If there is a person that you know who is an alcoholic and needs help, Al-Anon is one of the most effective groups of helping the achieve that. The aim of these groups is to be recuperative and curative.
Al- Anon is a support organization for the friends and family members of problem drinkers, founded in 1951. Al-Anon was founded by Lois Wilson, also called Lois W, 16 years after her husband founded Alcoholics Anonymous (AA). The group was started for the sole purpose of assisting alcoholic family members recover which was something she was facing in her life. Financial contributions are done by the members of the group itself which keep it running. The meetings aim to help members cope with and know how to support and help their loved ones fighting alcoholism.
Alcoholism Being A Family Illness
Al-Anon considers the problem of alcoholism as a family illness because of the negative impact it has both on the alcoholic and the people surrounding them. For an alcoholic to recover, they need the support of friends and family.
Some family members blame themselves for their loved one's drinking or may not realise why recovery is their loved one's primary concern. Support meetings can help deal about these issues in the best way while also making members understand that alcoholism should be treated as a family illness.
Alateen- Al-Anon Meetings For Teenagers
The youth are also affected by alcoholism in their family, so Al-Anon has formed a wing to help the youngsters called Al-teen.
During the Al-teen meetings, the youth meet with their peers and share experiences and support each other at their level.
Why Join An Al-Anon Group
Alcoholism has affected many people directly and indirectly and you will meet these people in this program. All are different, yet Al- Anon members have all had similar experiences in their struggles. With this program, you get to share experiences with people who have faced situations similar to yours. Al-Anon meetings are held throughout the nation. Contact us on 0800 246 1509 for assistance in locating a group near you.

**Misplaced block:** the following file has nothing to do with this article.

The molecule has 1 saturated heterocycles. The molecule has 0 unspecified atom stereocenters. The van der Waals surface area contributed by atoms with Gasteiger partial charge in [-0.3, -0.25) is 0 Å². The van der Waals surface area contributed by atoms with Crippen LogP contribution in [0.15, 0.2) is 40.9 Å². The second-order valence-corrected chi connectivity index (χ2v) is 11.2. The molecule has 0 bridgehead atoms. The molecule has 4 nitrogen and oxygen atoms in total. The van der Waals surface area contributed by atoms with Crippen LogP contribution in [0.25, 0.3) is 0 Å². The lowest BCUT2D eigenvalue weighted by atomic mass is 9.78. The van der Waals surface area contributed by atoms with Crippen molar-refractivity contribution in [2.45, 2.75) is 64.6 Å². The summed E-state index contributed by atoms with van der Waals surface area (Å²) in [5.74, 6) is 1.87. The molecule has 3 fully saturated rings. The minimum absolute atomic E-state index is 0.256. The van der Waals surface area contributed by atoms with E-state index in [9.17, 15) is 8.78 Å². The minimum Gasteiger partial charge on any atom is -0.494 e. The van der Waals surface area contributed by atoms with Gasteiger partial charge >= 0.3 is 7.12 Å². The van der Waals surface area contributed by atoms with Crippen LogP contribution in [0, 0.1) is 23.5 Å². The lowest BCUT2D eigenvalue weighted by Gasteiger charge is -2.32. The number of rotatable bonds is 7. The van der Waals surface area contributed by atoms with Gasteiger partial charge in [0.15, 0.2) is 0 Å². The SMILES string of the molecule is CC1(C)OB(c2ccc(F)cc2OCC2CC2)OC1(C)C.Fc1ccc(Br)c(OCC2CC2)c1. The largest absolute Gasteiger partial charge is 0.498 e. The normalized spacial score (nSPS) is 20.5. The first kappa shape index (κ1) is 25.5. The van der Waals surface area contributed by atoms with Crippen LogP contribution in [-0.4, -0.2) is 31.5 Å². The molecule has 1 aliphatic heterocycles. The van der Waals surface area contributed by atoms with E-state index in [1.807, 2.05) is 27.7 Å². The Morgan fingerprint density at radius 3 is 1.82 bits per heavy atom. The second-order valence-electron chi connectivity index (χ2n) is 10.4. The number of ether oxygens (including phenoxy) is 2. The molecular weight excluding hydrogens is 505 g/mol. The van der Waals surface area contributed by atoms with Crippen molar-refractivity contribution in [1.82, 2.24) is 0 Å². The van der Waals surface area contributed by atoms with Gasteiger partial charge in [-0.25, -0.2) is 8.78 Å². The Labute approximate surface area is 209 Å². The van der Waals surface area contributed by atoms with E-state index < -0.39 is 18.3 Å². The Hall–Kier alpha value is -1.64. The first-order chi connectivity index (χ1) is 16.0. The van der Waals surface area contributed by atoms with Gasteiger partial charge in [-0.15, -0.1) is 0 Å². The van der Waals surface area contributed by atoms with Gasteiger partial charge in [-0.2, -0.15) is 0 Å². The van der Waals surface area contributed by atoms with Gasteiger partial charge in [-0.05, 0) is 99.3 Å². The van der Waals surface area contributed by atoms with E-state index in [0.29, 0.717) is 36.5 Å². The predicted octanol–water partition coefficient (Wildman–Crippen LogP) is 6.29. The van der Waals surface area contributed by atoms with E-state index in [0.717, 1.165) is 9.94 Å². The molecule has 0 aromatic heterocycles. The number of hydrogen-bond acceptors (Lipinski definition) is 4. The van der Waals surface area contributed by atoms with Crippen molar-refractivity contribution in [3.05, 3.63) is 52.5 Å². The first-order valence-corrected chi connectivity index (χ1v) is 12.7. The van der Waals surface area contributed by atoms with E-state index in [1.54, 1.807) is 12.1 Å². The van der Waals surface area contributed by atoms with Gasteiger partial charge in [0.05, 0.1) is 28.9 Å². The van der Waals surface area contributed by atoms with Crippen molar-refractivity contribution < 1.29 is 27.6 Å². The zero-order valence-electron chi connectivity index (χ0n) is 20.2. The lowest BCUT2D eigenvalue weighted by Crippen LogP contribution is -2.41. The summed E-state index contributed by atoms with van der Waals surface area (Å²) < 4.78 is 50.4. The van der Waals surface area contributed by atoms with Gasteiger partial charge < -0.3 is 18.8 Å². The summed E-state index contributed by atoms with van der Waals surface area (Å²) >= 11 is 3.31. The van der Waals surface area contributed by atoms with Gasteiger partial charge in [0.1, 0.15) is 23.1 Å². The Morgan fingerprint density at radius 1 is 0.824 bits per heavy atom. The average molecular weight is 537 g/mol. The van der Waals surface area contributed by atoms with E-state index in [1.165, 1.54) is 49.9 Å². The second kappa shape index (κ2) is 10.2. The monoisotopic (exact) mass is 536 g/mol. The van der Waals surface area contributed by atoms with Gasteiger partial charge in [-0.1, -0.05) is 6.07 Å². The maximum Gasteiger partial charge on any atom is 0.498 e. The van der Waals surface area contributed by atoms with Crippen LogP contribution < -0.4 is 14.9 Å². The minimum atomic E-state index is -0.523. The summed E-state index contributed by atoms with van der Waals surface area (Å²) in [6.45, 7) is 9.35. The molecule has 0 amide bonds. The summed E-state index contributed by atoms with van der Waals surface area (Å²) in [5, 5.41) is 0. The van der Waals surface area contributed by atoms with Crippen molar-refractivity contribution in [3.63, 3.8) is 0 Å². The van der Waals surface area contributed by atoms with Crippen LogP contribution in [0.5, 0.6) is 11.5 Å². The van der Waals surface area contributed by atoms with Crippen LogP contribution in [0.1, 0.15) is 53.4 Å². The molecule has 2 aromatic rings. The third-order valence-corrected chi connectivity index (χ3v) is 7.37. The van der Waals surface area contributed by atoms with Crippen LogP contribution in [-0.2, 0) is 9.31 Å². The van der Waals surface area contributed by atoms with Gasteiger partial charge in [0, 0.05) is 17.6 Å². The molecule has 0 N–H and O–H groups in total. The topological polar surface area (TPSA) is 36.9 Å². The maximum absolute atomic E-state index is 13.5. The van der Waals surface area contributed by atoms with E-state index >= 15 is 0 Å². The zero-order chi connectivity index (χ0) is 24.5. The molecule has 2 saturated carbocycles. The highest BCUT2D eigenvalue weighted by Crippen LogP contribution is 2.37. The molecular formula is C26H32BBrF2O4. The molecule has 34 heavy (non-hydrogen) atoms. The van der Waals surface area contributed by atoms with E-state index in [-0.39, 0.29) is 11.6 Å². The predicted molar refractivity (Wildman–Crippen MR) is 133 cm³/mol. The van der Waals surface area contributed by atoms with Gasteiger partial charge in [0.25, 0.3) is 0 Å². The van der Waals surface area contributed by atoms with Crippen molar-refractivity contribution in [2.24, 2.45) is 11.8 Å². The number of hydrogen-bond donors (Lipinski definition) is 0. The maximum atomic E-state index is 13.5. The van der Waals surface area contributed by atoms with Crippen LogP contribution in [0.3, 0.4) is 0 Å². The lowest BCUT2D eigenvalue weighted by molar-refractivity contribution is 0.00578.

Expectations For A Meeting
Al-Anon meetings are open for anybody who is affected by someone else's drinking habit. Al-Anon can assist you if you are anxious about someone's drinking habit or if their lifestyle affects you personally.
The outcomes of these meetings is what scares some people from coming. Certain things to remember when considering attending a meeting
- Al-Anon is a group that is unidentified
- Every member from the organization has been affected by alcoholism regardless of whether it is a personal problem or through a family member
- You are not forced to talk or discuss your issues though it is encouraged
- Different Types Of Meetings Are Held For Everyone
- You may find some more beneficial to you than others.
- This group is not affiliated to any religion
- Meetings are focused on Al-Anon 12 step program
Al -Anon meetings permit attendees to "take what they like and leave the rest", being conducted under a mantra. The members get to go about their own personal experiences.
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Al-Anon And The Twelve Steps
The recovery stages are outlined before the meeting starts. These 12 steps have been adapted from a similar program which is also implemented by Alcoholics Anonymous. Similarly to AA, Al-Anon members rely on a facilitator who guides them through the steps and who is always ready to support when the going gets tough. These steps are the following